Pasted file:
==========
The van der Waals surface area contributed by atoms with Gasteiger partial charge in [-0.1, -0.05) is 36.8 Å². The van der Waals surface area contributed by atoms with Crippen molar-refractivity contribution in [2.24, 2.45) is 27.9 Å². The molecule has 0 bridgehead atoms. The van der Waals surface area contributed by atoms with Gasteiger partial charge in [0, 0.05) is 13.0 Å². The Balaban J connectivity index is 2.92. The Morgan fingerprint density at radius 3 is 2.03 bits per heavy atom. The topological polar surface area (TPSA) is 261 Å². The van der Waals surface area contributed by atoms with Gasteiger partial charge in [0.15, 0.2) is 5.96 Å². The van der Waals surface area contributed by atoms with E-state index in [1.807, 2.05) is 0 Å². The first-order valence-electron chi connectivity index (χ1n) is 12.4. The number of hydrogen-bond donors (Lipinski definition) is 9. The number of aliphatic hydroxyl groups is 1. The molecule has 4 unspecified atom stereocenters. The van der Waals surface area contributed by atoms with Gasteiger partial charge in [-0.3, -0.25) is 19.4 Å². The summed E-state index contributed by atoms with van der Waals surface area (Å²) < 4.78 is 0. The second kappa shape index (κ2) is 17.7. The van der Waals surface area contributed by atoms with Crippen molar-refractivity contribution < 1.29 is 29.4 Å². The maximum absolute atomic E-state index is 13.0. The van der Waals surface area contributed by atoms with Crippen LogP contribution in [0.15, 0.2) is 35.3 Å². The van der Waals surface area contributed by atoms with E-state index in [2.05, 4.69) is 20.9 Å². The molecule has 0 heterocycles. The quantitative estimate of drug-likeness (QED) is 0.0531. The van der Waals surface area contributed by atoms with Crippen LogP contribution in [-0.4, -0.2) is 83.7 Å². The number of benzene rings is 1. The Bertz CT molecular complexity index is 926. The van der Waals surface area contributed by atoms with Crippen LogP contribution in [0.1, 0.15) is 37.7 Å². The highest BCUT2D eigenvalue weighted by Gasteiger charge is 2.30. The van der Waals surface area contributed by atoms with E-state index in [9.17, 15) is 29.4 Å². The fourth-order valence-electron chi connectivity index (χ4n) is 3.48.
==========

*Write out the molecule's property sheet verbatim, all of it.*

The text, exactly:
The van der Waals surface area contributed by atoms with Gasteiger partial charge in [-0.1, -0.05) is 36.8 Å². The van der Waals surface area contributed by atoms with Crippen molar-refractivity contribution in [2.24, 2.45) is 27.9 Å². The molecule has 0 bridgehead atoms. The van der Waals surface area contributed by atoms with Gasteiger partial charge in [0, 0.05) is 13.0 Å². The Balaban J connectivity index is 2.92. The Morgan fingerprint density at radius 3 is 2.03 bits per heavy atom. The topological polar surface area (TPSA) is 261 Å². The van der Waals surface area contributed by atoms with Gasteiger partial charge in [0.15, 0.2) is 5.96 Å². The van der Waals surface area contributed by atoms with E-state index in [1.807, 2.05) is 0 Å². The first-order valence-electron chi connectivity index (χ1n) is 12.4. The number of hydrogen-bond donors (Lipinski definition) is 9. The number of aliphatic hydroxyl groups is 1. The molecule has 4 unspecified atom stereocenters. The van der Waals surface area contributed by atoms with Gasteiger partial charge in [-0.3, -0.25) is 19.4 Å². The summed E-state index contributed by atoms with van der Waals surface area (Å²) < 4.78 is 0. The second kappa shape index (κ2) is 17.7. The van der Waals surface area contributed by atoms with Crippen molar-refractivity contribution < 1.29 is 29.4 Å². The maximum absolute atomic E-state index is 13.0. The van der Waals surface area contributed by atoms with Crippen LogP contribution in [0.15, 0.2) is 35.3 Å². The van der Waals surface area contributed by atoms with E-state index in [2.05, 4.69) is 20.9 Å². The molecule has 0 heterocycles. The quantitative estimate of drug-likeness (QED) is 0.0531. The van der Waals surface area contributed by atoms with Crippen LogP contribution in [-0.4, -0.2) is 83.7 Å². The number of benzene rings is 1. The Bertz CT molecular complexity index is 926. The van der Waals surface area contributed by atoms with Crippen LogP contribution in [0.1, 0.15) is 37.7 Å². The highest BCUT2D eigenvalue weighted by Gasteiger charge is 2.30. The van der Waals surface area contributed by atoms with E-state index in [9.17, 15) is 29.4 Å². The fourth-order valence-electron chi connectivity index (χ4n) is 3.48.